Stakeholders of STEM teacher leader programs can include program funders, program staff leaders, teacher participants, and district and school leaders. Each group will vary in their view of the evaluation purpose and have different evaluation goals based on their interests. District leaders may be interested in the degree to which participants are taught and learn key leadership skills, and school leaders may want to know if participants will be able to take on new leadership roles such as leading professional learning communities. Funders of the program, in contrast, may want to find out if the program improves commitment to STEM subjects and advances student achievement.

Program leaders should seek the input from all stakeholders so that their goals for the evaluation can be taken into consideration and appropriately balanced:

  • Collect information from stakeholders prior to evaluation planning and regularly update this information gathering process.
  • Convene a meeting of STEM teacher leader program stakeholders to develop consensus on goals. Plan to discuss different evaluation aspects at this meeting including:
    • Program goals and program design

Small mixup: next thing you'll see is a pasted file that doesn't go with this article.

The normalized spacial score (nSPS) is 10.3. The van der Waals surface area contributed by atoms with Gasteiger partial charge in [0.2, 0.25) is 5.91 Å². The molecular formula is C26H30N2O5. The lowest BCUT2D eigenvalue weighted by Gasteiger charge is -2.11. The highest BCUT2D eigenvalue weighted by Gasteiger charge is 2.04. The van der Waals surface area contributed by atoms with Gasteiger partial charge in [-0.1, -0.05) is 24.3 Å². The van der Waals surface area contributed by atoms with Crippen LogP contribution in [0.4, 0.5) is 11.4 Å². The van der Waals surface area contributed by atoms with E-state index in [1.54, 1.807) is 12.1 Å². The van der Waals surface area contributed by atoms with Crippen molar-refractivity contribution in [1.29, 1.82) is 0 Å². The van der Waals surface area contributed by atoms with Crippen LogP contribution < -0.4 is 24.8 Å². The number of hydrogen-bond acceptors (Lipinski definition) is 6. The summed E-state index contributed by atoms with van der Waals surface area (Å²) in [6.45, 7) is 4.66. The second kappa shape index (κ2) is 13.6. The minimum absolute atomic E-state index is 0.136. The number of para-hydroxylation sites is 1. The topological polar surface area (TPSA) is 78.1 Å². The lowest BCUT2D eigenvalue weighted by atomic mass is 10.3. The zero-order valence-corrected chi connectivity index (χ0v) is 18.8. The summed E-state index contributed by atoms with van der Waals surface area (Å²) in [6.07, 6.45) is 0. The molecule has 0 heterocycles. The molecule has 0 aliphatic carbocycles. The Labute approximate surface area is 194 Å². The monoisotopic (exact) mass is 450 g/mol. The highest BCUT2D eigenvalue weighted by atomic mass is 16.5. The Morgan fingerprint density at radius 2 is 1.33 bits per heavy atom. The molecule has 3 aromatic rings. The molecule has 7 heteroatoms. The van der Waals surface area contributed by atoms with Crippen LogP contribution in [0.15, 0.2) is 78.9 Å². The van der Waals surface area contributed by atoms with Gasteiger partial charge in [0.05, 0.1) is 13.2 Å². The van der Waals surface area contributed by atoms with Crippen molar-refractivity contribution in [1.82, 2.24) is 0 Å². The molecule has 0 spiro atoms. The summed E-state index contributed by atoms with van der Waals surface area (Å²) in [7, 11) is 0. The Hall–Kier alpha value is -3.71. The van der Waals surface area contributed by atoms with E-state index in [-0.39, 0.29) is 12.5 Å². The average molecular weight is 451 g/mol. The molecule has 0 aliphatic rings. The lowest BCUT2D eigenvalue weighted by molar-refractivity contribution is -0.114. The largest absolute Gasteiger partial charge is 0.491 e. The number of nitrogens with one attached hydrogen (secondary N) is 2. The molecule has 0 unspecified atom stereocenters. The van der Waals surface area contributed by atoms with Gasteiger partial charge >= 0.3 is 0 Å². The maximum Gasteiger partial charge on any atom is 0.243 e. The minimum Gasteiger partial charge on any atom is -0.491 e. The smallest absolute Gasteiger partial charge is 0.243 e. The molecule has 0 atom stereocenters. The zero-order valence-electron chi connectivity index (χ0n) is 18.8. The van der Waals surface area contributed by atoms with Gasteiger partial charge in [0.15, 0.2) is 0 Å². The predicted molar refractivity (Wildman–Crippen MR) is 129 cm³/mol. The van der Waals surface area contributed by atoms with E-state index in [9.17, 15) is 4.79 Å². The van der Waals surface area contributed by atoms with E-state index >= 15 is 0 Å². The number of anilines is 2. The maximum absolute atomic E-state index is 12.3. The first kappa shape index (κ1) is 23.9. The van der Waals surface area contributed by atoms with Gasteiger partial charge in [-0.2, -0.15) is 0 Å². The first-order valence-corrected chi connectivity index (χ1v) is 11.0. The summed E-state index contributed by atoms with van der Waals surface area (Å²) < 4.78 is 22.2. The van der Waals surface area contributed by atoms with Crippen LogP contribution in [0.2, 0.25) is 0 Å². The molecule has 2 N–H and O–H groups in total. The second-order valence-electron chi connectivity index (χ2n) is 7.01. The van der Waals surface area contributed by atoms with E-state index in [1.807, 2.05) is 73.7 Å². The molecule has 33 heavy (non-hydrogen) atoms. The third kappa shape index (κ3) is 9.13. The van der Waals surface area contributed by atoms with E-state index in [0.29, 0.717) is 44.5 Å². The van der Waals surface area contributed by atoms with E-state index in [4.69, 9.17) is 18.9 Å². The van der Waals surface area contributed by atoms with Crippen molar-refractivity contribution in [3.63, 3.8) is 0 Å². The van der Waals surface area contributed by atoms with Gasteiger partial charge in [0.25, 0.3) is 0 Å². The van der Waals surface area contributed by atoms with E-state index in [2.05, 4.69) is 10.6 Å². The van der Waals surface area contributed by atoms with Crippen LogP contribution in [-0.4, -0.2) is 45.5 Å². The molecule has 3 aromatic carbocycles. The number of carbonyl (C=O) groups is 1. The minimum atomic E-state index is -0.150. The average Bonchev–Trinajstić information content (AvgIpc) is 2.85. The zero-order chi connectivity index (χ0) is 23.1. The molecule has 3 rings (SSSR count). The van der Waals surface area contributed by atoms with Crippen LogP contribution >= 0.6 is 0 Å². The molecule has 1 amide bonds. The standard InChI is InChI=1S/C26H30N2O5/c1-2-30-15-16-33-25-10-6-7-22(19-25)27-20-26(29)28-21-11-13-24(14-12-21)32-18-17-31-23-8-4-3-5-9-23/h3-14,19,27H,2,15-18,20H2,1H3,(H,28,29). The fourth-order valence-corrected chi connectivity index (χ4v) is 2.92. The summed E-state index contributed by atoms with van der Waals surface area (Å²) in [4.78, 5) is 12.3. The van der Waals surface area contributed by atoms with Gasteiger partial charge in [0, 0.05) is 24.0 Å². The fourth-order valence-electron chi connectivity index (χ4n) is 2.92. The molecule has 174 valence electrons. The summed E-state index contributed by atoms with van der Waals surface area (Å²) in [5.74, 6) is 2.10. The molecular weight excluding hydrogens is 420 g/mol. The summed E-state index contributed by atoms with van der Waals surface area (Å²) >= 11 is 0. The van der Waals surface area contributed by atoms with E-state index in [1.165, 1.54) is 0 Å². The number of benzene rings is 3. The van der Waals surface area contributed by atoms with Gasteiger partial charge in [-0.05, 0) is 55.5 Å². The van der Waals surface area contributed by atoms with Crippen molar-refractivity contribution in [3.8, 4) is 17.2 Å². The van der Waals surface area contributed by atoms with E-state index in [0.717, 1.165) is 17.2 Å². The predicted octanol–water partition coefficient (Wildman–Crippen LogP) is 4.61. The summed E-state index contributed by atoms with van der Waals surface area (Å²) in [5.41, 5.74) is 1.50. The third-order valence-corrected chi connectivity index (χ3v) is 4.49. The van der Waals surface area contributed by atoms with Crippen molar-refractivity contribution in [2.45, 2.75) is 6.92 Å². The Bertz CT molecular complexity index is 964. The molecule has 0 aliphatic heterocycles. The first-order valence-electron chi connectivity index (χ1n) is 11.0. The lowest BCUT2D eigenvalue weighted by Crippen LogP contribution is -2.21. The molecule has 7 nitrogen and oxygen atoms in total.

• Data that have been collected in advance of the meeting on evaluation goals
    • Evaluation budget
    • Projected timeline for the evaluation
    • Initial options for the design to help stakeholders envision how different evaluation goals would actually play out
    • Outcomes, impact, and unintended consequences
    • Information needed to support sustainability decisions
  • Use the goals of the STEM teacher leader program outlined in the logic model to set goals for the program’s evaluation. General program goals need to be translated into more specific objectives that can be measured as part of the evaluation. The graphic below illustrates the step of going from program goals to evaluation goals for a STEM teacher leader program that had four primary program goals.
Program Goals Evaluation Goals
Improve inquiry-based teaching in STEM Measure change in teaching practices pre- and post- program participation
Improve student achievement in STEM Examine proficiency levels on state-level assessments of students of teachers who received professional development